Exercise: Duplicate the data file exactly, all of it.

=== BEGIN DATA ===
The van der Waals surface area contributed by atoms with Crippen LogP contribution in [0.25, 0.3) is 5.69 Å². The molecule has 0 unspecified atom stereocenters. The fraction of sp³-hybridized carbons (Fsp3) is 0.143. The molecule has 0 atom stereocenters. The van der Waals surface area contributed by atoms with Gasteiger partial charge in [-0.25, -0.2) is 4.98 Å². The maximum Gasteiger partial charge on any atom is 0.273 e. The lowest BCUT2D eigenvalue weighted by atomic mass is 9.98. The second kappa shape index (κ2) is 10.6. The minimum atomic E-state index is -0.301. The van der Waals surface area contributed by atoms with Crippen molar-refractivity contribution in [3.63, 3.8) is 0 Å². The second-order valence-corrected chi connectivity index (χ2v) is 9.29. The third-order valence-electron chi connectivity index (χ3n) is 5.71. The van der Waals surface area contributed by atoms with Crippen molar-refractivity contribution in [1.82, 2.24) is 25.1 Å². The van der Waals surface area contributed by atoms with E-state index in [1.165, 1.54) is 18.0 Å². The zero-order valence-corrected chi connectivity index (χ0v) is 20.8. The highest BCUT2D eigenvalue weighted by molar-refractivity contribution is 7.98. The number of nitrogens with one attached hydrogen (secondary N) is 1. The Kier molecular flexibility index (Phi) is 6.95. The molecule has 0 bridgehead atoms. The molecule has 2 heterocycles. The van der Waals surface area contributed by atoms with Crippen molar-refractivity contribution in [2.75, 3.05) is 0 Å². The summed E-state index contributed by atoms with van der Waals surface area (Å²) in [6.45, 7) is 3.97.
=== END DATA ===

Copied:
The van der Waals surface area contributed by atoms with Crippen LogP contribution in [0.25, 0.3) is 5.69 Å². The molecule has 0 unspecified atom stereocenters. The fraction of sp³-hybridized carbons (Fsp3) is 0.143. The molecule has 0 atom stereocenters. The van der Waals surface area contributed by atoms with Gasteiger partial charge in [-0.25, -0.2) is 4.98 Å². The maximum Gasteiger partial charge on any atom is 0.273 e. The lowest BCUT2D eigenvalue weighted by atomic mass is 9.98. The second kappa shape index (κ2) is 10.6. The minimum atomic E-state index is -0.301. The van der Waals surface area contributed by atoms with Crippen molar-refractivity contribution in [3.63, 3.8) is 0 Å². The second-order valence-corrected chi connectivity index (χ2v) is 9.29. The third-order valence-electron chi connectivity index (χ3n) is 5.71. The van der Waals surface area contributed by atoms with Crippen molar-refractivity contribution in [1.82, 2.24) is 25.1 Å². The van der Waals surface area contributed by atoms with E-state index in [1.165, 1.54) is 18.0 Å². The zero-order valence-corrected chi connectivity index (χ0v) is 20.8. The highest BCUT2D eigenvalue weighted by molar-refractivity contribution is 7.98. The number of nitrogens with one attached hydrogen (secondary N) is 1. The Kier molecular flexibility index (Phi) is 6.95. The molecule has 0 bridgehead atoms. The molecule has 2 heterocycles. The van der Waals surface area contributed by atoms with Crippen molar-refractivity contribution in [2.75, 3.05) is 0 Å². The summed E-state index contributed by atoms with van der Waals surface area (Å²) in [6.45, 7) is 3.97.